A Turkish hacking group has claimed to have hacked three Bangladeshi banks and leaked data in a latest incident that highlighted the vulnerabilities of the banking system.
The banks are Dutch Bangla Bank, City Bank and Trust Bank. The group also hacked two other banks from Nepal -- Business Universal Development Bank and Sanima Bank, according to US-based DataBreachToday.com, a website that provides news on data breach detection, notification and prevention.
However, officials of the Bangladeshi banks said that no customer credentials were compromised. The hackers did not make any financial demand.
Links to the file archives containing data from all the three banks have been posted from a Twitter account supposedly operated by Turkish hacking group Bozkurtlar or Grey Wolves. The group is known to be one of Turkey's national extremist movements.
The size of the file archives posted was 11.2MB for City Bank, and 312KB and 95KB for DBBL and Trust Bank respectively, according to Data Breach Today.
However, information whether the hackers stole money from any of the affected banks was not available.
Preliminary analysis shows that each of the zip files contains at least some customer information or account credentials, said Data Breach Today.
A primary researcher in this case, who requested anonymity, says that the data posted for each of the banks appears to be old -- the latest being from City Bank dates to August 2015. This, he says, raises a question about whether the leaks are the result of recent breaches, as claimed by Bozkurtlar, or if the group has simple aggregated data from older incidents and posted it.
In case of Dutch Bangla Bank, the 312 KB archive appears to contain records of customer banking transactions -- either physical or internet banking.
In case of Trust Bank, the file contains two spreadsheets that, among other things, contain user ID, email, username and encrypted passwords. The latest file is from June 2015.
In case of City Bank, the 11.2 MB dump has a single spreadsheet, which appears to contain the personal information of at least 1 million bank customers. Details include: full name, father's name, mother name, date of birth, age, mailing address, contact number, permanent address and email. The most recent data is from August 2015.
When contacted, Mashrur Arefin, additional managing director of City Bank, said the entire thing is very murky to the bank, and the bank was investigating the claims.
“We still believe that it is a hoax. We have been told so by the data hacking detection expert we are working with. As of yet, we have not any idea whether it is hacking or not.”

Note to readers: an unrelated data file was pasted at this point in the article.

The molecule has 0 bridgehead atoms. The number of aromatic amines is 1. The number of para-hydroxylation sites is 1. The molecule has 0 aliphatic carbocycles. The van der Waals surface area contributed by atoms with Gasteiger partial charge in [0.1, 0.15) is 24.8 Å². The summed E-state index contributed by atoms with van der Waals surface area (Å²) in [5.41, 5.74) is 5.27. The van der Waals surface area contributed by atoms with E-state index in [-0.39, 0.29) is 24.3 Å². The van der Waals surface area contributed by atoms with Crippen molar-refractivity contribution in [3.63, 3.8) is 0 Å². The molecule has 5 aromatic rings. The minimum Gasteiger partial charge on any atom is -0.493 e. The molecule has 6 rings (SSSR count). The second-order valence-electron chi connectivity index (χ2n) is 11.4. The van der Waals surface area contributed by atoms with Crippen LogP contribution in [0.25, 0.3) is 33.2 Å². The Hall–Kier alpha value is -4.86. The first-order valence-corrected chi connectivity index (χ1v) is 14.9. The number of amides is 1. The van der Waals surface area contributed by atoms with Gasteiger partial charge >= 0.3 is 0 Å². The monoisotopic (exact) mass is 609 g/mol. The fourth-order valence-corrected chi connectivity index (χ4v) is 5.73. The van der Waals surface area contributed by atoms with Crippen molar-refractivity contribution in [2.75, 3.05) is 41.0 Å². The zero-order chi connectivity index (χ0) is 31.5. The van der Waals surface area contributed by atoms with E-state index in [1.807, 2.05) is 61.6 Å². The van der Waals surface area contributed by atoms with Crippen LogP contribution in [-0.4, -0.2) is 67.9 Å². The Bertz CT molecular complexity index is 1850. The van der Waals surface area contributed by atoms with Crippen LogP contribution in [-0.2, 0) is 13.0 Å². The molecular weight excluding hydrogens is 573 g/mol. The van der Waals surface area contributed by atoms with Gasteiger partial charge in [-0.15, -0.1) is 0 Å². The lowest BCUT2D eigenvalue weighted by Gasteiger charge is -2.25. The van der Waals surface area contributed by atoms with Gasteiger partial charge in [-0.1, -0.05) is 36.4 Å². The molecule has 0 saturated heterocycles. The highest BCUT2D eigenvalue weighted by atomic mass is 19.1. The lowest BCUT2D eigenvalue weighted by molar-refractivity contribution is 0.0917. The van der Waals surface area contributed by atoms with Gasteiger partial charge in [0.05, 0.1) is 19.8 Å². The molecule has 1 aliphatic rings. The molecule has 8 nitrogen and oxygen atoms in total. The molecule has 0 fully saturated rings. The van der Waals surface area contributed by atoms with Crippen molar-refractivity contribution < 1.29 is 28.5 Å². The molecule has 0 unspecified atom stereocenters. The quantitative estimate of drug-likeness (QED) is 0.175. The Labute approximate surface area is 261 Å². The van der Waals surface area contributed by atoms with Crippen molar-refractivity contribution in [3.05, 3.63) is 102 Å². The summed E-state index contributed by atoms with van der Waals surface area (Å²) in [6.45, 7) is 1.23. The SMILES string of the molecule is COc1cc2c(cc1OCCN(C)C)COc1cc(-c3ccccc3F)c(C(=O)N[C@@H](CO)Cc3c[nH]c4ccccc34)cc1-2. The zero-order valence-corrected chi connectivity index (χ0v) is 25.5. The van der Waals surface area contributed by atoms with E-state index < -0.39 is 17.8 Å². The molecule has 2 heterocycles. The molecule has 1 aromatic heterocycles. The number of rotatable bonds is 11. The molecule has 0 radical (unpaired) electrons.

“So far, the samples we have checked, only two or three percent are our customers. The rest 97-98 percent of the names are unknown to us. We are actually putting it in the hands of experts.”
“City Bank has checked 58 data and only found two as its customers.”
He however admitted that the dumping of the data shows the vulnerability of Bangladesh's banking system.
Arefin also said the bank's Indian consultant told the bank that it has become a daily affair in India. “They make a hue and cry about data leaks and are making opportunities for a number of consulting firms to do business.”
The news of the data leaks came three months after Bangladesh Bank lost $81 million in the biggest ever banking heist in history. Investigators are yet to catch the perpetrators.
Abul Kashem Md Shirin, deputy managing director of Dutch-Bangla Bank, rejected the hacking claim as baseless.
He said the bank's customer data have not been stolen.
The data which have been dumped online are already published data and contain the locations or names of branches and ATMs, he said. “They have taken the data and posted on their website.”
He said the bank's published ATM monitoring data, which are available with the bank's vendors, were shown as leaked.
Akram Sayeed, head of IT of Trust Bank, also said information relating to the bank was not correct.
“Secondly, our customers are not facing any risk, as their information, our database and data have all remained well-protected.”
He said these claims might have been made to create panic.
The Turkish hacking group has taken credit for the recent attacks on Qatar National Bank and UAE's InvestBank.